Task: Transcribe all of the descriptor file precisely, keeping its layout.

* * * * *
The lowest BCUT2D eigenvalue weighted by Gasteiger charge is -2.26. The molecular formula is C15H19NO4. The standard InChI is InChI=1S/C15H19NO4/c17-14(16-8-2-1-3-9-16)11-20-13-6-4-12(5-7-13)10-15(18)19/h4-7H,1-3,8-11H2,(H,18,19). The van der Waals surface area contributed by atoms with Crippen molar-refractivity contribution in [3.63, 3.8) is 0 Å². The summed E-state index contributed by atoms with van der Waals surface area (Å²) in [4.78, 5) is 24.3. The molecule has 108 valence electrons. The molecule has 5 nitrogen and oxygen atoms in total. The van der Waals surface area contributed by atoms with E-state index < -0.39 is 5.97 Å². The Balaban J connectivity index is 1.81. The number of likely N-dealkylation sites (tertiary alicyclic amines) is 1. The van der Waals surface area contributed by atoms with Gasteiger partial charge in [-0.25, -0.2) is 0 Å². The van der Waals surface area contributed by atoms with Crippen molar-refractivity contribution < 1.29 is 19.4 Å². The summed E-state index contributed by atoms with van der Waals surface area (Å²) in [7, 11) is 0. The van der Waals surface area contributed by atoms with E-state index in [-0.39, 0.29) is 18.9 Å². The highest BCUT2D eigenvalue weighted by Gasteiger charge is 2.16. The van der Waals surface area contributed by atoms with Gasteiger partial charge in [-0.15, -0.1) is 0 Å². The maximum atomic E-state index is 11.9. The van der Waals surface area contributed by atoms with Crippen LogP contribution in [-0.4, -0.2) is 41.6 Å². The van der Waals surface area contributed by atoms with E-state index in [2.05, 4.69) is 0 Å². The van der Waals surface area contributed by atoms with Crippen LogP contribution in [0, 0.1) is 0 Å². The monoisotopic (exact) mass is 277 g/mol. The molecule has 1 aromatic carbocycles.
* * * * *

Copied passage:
The lowest BCUT2D eigenvalue weighted by Gasteiger charge is -2.26. The molecular formula is C15H19NO4. The standard InChI is InChI=1S/C15H19NO4/c17-14(16-8-2-1-3-9-16)11-20-13-6-4-12(5-7-13)10-15(18)19/h4-7H,1-3,8-11H2,(H,18,19). The van der Waals surface area contributed by atoms with Crippen molar-refractivity contribution in [3.63, 3.8) is 0 Å². The summed E-state index contributed by atoms with van der Waals surface area (Å²) in [4.78, 5) is 24.3. The molecule has 108 valence electrons. The molecule has 5 nitrogen and oxygen atoms in total. The van der Waals surface area contributed by atoms with E-state index < -0.39 is 5.97 Å². The Balaban J connectivity index is 1.81. The number of likely N-dealkylation sites (tertiary alicyclic amines) is 1. The van der Waals surface area contributed by atoms with Gasteiger partial charge in [-0.25, -0.2) is 0 Å². The van der Waals surface area contributed by atoms with Crippen molar-refractivity contribution < 1.29 is 19.4 Å². The summed E-state index contributed by atoms with van der Waals surface area (Å²) in [7, 11) is 0. The van der Waals surface area contributed by atoms with E-state index in [-0.39, 0.29) is 18.9 Å². The highest BCUT2D eigenvalue weighted by Gasteiger charge is 2.16. The van der Waals surface area contributed by atoms with Gasteiger partial charge in [-0.15, -0.1) is 0 Å². The maximum atomic E-state index is 11.9. The van der Waals surface area contributed by atoms with Crippen LogP contribution in [-0.4, -0.2) is 41.6 Å². The van der Waals surface area contributed by atoms with E-state index in [2.05, 4.69) is 0 Å². The van der Waals surface area contributed by atoms with Crippen LogP contribution in [0, 0.1) is 0 Å². The monoisotopic (exact) mass is 277 g/mol. The molecule has 1 aromatic carbocycles.